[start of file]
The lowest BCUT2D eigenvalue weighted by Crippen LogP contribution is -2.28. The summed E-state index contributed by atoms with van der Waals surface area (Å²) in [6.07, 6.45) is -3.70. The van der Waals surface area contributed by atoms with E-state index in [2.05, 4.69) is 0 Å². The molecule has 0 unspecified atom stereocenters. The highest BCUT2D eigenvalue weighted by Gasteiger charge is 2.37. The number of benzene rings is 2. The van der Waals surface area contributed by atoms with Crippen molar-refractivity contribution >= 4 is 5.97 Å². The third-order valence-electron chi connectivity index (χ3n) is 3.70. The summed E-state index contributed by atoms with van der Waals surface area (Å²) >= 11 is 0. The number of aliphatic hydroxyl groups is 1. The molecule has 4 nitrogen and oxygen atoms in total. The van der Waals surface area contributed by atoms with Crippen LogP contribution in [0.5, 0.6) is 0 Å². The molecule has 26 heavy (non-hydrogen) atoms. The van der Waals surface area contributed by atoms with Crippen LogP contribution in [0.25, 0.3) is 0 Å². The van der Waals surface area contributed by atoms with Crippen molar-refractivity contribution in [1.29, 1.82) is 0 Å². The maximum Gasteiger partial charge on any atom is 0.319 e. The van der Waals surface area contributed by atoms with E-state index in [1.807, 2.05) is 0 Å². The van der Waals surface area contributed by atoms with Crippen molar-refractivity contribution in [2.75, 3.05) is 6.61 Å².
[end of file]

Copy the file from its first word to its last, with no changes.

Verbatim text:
The lowest BCUT2D eigenvalue weighted by Crippen LogP contribution is -2.28. The summed E-state index contributed by atoms with van der Waals surface area (Å²) in [6.07, 6.45) is -3.70. The van der Waals surface area contributed by atoms with E-state index in [2.05, 4.69) is 0 Å². The molecule has 0 unspecified atom stereocenters. The highest BCUT2D eigenvalue weighted by Gasteiger charge is 2.37. The number of benzene rings is 2. The van der Waals surface area contributed by atoms with Crippen molar-refractivity contribution >= 4 is 5.97 Å². The third-order valence-electron chi connectivity index (χ3n) is 3.70. The summed E-state index contributed by atoms with van der Waals surface area (Å²) >= 11 is 0. The number of aliphatic hydroxyl groups is 1. The molecule has 4 nitrogen and oxygen atoms in total. The van der Waals surface area contributed by atoms with Crippen LogP contribution in [0.5, 0.6) is 0 Å². The molecule has 26 heavy (non-hydrogen) atoms. The van der Waals surface area contributed by atoms with Crippen LogP contribution in [0.25, 0.3) is 0 Å². The van der Waals surface area contributed by atoms with Crippen molar-refractivity contribution in [1.29, 1.82) is 0 Å². The maximum Gasteiger partial charge on any atom is 0.319 e. The van der Waals surface area contributed by atoms with E-state index in [1.807, 2.05) is 0 Å². The van der Waals surface area contributed by atoms with Crippen molar-refractivity contribution in [2.75, 3.05) is 6.61 Å².